ObjectBox DaoCompat

DaoCompat is meant to help you switch from greenDAO to ObjectBox faster: It allows you to re-use most of your existing code for greenDAO, like DAOs and queries, but using ObjectBox instead of a SQLite database. This page will also go into details how DaoCompat/ObjectBox is different from greenDAO/SQLite.

Should I switch to ObjectBox?

There’s no rush to switch to ObjectBox – if you are happy with SQLite and greenDAO, that’s fine! There are some advantages however:

  • Much faster: ObjectBox is up to 10 times faster than SQLite (check this open source benchmark app)
  • Strong support for relations: ObjectBox offers change tracking, cascading puts, and flexible loading strategies (eager and lazy)
  • No need to master SQL: ObjectBox is easier to use without the need to learn a “foreign” language
  • Modern APIs: ObjectBox has simplified APIs and comes with its own reactive queries and support for RxJava 2 (with real change observing)
  • Cleaner entity code: ObjectBox has invisible code generation and does not generate sources into your files
  • Kotlin support: ObjectBox supports Kotlin including data classes

ObjectBox works in many ways like greenDAO (e.g. entities are POJOs without threading restrictions) and using DaoCompat we migrated apps quite quickly.

On the other hand, if your app relies heavily on custom SQL, database views, or SQLite specific features, be aware of extra migration efforts. After all, ObjectBox is a new database build around objects and not SQL.

Add ObjectBox dependencies

Start by setting up ObjectBox as described in the introduction.

Afterwards, add the DaoCompat library:

Then tell the annotation processor to enable DaoCompat mode:

For Java-only Android projects

For Kotlin projects

Update entity classes

Note: If you are planning on migrating data from your greenDAO database to ObjectBox, you might want to keep your greenDAO entity classes: copy them to a different package, then modify the original versions as described below. This will allow greenDAO to keep generating your DAO classes and you to access data through greenDAO for migration purposes. You may then remove the legacy classes package and greenDAO in a future version of your app.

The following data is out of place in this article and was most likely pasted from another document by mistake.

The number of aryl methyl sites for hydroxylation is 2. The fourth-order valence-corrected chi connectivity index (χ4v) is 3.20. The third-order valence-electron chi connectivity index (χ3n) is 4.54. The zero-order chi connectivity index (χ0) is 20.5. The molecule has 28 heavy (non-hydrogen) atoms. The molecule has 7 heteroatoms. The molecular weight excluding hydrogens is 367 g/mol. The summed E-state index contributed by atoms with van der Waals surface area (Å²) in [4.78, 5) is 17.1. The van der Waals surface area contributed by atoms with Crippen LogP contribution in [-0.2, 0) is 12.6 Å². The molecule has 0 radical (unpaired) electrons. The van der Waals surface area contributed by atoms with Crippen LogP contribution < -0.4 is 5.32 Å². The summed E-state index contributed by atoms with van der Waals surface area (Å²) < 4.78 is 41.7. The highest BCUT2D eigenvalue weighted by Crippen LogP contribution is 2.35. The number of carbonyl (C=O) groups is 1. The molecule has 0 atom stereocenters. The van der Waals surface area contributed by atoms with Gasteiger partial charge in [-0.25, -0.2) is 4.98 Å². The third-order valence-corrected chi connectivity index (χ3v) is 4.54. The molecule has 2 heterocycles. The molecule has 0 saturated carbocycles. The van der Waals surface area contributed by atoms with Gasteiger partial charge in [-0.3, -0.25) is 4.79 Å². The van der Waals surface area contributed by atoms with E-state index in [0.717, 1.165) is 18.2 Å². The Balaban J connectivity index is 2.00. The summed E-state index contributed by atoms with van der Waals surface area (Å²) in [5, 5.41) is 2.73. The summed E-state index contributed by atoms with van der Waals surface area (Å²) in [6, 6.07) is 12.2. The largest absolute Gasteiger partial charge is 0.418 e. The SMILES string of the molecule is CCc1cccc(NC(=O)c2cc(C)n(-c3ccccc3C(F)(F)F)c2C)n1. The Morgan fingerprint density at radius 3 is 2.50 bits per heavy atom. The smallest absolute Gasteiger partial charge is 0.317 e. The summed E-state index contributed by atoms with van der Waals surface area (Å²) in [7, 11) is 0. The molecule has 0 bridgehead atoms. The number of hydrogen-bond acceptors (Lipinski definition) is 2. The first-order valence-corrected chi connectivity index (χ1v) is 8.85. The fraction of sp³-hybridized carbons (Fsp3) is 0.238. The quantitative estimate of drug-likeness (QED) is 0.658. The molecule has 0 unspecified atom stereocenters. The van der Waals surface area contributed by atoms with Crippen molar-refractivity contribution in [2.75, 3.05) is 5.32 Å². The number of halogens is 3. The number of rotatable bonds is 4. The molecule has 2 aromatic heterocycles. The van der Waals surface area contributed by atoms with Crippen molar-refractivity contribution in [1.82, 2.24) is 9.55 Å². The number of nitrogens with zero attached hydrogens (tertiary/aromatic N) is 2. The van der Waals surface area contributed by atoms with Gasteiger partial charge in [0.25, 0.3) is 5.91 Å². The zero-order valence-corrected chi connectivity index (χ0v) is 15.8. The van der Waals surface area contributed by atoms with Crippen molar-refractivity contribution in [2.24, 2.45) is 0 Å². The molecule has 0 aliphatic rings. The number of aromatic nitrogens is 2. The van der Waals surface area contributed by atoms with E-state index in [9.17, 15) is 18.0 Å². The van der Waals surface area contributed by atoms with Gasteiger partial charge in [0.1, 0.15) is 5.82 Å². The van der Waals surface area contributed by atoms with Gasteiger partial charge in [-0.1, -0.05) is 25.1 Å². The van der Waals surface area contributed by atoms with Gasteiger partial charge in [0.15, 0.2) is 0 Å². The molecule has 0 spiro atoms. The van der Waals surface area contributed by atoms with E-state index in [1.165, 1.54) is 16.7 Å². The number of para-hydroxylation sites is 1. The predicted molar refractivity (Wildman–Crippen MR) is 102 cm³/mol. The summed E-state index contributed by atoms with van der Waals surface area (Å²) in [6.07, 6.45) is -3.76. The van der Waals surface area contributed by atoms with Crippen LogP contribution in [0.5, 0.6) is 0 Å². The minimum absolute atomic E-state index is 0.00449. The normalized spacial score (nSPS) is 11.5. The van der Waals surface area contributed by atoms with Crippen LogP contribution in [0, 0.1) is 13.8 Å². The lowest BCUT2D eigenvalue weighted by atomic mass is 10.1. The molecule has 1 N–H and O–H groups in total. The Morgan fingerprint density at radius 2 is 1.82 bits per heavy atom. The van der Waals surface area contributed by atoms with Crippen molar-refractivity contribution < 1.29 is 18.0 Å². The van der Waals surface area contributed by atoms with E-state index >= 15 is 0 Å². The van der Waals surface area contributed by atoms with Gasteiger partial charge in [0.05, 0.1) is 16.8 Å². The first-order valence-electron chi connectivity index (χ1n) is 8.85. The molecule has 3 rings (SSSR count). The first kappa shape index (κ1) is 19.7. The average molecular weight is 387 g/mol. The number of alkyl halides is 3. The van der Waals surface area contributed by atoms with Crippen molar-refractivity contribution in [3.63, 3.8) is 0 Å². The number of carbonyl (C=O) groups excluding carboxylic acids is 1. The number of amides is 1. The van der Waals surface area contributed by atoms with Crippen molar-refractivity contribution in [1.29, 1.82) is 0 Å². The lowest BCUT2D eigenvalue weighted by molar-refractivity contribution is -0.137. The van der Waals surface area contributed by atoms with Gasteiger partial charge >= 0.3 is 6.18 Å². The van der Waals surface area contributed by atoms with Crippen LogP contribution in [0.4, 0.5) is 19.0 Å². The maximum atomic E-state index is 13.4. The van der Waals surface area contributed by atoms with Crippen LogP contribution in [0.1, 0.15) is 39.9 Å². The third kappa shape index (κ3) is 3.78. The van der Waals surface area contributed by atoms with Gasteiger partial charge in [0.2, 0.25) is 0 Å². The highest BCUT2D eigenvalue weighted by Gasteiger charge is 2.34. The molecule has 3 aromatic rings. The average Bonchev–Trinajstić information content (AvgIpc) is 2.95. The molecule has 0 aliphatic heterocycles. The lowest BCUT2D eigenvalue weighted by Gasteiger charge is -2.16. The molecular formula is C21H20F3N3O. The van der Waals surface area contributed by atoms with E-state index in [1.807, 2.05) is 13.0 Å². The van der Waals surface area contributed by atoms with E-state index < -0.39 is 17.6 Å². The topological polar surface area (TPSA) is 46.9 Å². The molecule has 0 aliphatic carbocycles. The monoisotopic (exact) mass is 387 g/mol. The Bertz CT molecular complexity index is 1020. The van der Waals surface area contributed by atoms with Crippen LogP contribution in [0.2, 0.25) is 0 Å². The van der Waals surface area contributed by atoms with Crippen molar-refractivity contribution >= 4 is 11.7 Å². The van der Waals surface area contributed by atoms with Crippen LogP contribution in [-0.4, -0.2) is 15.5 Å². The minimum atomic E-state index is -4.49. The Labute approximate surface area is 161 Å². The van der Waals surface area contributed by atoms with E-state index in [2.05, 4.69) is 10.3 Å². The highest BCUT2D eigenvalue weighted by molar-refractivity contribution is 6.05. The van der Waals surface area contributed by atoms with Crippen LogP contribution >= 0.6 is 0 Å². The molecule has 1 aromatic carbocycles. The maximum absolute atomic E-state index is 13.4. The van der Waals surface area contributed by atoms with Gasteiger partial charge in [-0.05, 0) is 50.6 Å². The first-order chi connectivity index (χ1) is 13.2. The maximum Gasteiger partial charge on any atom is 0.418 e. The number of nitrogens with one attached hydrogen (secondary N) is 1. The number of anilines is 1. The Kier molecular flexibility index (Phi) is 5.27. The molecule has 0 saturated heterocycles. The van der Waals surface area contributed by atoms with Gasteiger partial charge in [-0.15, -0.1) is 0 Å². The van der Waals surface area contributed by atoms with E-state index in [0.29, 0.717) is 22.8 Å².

Continue by changing the imports of your entity annotations: use ObjectBox annotations instead. Note that not all annotations of greenDAO are supported in ObjectBox. See below for details about what is supported.

If they are not already, change IDs to be of type long (instead of Long). Note that there are differences to how IDs work in ObjectBox, learn more in the Entity Annotations documentation.

Property indexes

ObjectBox does currently not support unique indexes, naming indexes (as it does not use a SQLite database) or indexes over multiple properties. There is just a simple property index:

Custom types

If you are using custom types, change the imports of your custom property converters. Note: if you want to migrate your data to ObjectBox as described above, you can instead make your converters implement both interfaces to continue to use them in your greenDAO entities.

Rename the columnType property on @Convert annotations to dbType: